Kentucky VA kidney care program highlighted in DC

Becky Schlueter of the Lexington VA talks about her center's innovative chronic kidney care...
Becky Schlueter of the Lexington VA talks about her center's innovative chronic kidney care program that's helping veterans. (Source: GrayDC)(GRAYDC)
Published: Oct. 24, 2019 at 4:41 PM EDT
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The Lexington VA Medical Center is taking center stage for their innovative health program at a summit in the nation’s capital. Our Washington Correspondent Alana Austin reports on how this program may revolutionize kidney care for hundreds of thousands of veterans around the country.

Veterans Affairs says it cares for more than 600,000 veterans with chronic kidney disease. It’s an insidious condition that if untreated, may mean a patient has to go on dialysis.

Now the Lexington VA is finding the secret recipe to fighting this illness is found in the kitchen.

“Chronic kidney disease is the fourth-most frequent diagnosis among VA users," said Becky Schlueter, assistant chief of nutrition and food services at the Lexington VA.

The Lexington VA is on the front lines of battling chronic kidney disease. Nutritionist Becky Schlueter says through medical nutrition therapy, hundreds of veterans are seeing significant health gains from adjusting their diet and daily habits.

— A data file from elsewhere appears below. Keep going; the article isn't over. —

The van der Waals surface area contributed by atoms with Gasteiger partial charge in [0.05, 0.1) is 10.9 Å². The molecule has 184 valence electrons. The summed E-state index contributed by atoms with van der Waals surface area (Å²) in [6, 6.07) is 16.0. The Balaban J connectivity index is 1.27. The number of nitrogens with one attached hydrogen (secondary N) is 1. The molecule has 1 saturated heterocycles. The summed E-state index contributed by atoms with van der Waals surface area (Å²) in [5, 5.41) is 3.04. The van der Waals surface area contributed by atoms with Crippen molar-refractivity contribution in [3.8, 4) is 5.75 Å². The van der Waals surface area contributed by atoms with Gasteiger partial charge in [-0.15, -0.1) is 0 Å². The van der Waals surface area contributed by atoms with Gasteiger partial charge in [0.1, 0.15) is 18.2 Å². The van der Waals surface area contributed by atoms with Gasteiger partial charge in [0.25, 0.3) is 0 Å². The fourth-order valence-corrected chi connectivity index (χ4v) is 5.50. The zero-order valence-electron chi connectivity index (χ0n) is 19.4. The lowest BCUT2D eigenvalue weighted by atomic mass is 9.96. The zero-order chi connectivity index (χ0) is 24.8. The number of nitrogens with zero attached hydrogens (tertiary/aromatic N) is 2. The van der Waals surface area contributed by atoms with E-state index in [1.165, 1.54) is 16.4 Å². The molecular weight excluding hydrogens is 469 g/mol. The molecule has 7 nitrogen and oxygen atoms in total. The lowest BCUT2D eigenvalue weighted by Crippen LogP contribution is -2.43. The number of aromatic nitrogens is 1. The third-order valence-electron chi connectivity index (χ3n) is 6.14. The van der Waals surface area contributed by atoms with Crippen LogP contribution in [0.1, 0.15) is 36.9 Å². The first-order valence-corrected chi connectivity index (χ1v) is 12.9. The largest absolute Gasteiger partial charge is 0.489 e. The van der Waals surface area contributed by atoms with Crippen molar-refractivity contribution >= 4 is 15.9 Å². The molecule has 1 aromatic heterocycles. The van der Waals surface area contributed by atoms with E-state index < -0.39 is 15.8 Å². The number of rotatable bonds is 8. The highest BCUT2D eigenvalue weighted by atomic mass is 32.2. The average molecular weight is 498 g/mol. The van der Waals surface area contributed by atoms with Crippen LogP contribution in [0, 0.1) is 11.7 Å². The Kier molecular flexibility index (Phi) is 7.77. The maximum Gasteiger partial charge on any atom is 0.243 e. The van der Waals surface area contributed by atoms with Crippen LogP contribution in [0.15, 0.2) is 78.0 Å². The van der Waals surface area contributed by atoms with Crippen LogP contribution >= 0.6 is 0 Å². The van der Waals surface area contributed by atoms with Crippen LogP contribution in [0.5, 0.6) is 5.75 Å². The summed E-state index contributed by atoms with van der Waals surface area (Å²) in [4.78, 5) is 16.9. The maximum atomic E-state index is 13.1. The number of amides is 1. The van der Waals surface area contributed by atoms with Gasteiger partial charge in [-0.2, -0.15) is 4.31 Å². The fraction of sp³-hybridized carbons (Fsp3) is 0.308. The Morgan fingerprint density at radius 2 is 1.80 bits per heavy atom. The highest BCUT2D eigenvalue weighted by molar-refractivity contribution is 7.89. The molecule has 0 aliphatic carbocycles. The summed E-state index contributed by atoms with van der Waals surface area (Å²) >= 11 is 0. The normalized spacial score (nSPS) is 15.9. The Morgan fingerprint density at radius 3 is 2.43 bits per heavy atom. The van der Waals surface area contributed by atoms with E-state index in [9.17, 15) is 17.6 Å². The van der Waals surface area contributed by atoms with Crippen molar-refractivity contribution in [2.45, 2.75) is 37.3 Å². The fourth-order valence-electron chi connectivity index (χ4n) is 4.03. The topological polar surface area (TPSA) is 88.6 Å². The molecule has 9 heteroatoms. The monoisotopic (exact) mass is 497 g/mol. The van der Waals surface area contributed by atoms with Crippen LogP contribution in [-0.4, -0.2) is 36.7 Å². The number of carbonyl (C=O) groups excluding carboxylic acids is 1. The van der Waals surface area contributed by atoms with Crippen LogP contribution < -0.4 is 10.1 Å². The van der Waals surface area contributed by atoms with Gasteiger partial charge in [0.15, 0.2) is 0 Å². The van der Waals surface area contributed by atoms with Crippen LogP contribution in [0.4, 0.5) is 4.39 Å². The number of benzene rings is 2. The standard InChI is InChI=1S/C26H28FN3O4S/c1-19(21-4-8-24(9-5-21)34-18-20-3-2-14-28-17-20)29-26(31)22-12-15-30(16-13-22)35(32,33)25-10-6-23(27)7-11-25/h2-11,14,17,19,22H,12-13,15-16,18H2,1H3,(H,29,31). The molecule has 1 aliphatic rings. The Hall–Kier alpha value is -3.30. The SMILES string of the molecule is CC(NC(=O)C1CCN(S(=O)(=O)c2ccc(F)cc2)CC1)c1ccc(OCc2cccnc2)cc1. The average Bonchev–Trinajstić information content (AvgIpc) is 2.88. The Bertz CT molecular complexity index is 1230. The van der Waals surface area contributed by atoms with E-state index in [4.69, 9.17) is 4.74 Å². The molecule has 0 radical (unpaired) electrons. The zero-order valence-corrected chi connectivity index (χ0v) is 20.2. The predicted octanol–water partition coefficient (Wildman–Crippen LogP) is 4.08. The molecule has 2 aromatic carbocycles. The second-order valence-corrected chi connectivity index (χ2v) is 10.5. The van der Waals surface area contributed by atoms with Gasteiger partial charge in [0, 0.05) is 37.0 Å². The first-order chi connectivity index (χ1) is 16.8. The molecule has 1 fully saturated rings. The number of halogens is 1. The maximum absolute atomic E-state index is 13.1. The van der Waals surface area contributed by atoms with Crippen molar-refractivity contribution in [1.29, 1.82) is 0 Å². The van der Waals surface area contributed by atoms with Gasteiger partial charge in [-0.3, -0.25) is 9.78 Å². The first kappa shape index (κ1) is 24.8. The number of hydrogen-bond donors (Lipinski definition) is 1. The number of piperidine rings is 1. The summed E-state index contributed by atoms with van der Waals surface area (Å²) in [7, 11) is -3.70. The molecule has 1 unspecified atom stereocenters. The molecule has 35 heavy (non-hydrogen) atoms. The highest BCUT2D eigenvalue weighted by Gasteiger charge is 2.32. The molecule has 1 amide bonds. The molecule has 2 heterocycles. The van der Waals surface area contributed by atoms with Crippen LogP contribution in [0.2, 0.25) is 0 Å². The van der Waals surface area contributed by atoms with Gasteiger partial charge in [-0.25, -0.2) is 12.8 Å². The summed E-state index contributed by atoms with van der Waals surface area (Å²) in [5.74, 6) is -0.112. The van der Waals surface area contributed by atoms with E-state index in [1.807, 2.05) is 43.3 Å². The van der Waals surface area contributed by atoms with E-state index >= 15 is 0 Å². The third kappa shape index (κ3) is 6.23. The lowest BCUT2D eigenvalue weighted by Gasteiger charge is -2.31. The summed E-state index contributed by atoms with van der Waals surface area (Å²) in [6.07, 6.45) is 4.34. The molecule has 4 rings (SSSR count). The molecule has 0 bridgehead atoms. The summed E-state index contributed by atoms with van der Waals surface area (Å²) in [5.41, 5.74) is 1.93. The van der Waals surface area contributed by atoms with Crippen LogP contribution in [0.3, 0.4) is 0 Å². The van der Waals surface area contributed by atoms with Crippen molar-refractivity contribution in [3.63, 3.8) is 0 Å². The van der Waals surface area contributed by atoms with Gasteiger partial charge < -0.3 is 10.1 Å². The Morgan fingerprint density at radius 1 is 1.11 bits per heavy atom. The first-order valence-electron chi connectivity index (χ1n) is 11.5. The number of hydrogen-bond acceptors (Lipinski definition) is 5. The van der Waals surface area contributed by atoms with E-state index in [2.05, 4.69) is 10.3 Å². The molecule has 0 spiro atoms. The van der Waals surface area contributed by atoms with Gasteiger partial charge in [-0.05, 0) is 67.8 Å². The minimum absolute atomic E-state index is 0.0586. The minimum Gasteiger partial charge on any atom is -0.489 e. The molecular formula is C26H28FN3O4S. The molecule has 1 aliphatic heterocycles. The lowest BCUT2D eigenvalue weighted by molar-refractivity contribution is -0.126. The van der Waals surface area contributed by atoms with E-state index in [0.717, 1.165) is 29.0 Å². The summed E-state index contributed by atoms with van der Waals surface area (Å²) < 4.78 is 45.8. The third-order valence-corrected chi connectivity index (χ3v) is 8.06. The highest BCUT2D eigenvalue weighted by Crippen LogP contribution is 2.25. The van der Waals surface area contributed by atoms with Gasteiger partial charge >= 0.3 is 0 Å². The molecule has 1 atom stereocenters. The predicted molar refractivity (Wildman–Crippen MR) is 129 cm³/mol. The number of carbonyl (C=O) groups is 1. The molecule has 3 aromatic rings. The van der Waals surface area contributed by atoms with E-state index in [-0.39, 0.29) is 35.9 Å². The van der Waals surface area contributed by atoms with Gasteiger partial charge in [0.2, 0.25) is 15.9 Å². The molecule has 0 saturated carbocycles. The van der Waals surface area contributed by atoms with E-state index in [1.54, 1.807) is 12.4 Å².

The Lexington VA program hosts these cooking classes and dietitians meet with veterans to help them every step of the way with making changes to their diet.

“Our hope is that this program will be in every VA across the country," said Schlueter.

Lexington is competing against other top-performing, innovative programs around the nation at a Veterans Health Administration conference this week.

Doctor Ryan Vega, VA Diffusion of Excellence lead, says a common theme at this seminar is finding ways to prevent disease.

“If you start to think about the role of the health system and moving upstream in wellness, now you’re starting to see this idea of whole health,” said Vega.

Schlueter says making a difference in the lives of veterans is what brings all these health care professionals, academics and industry leaders to the same room.

“To serve those who served is honestly an honor," said Schlueter.

The kidney care began in 2017 in Lexington and already has spread to eight VA centers.

It did win in the DC conference, along with 11 other health care programs around the country. There were 15 finalists out of 500 programs that applied to this competition.

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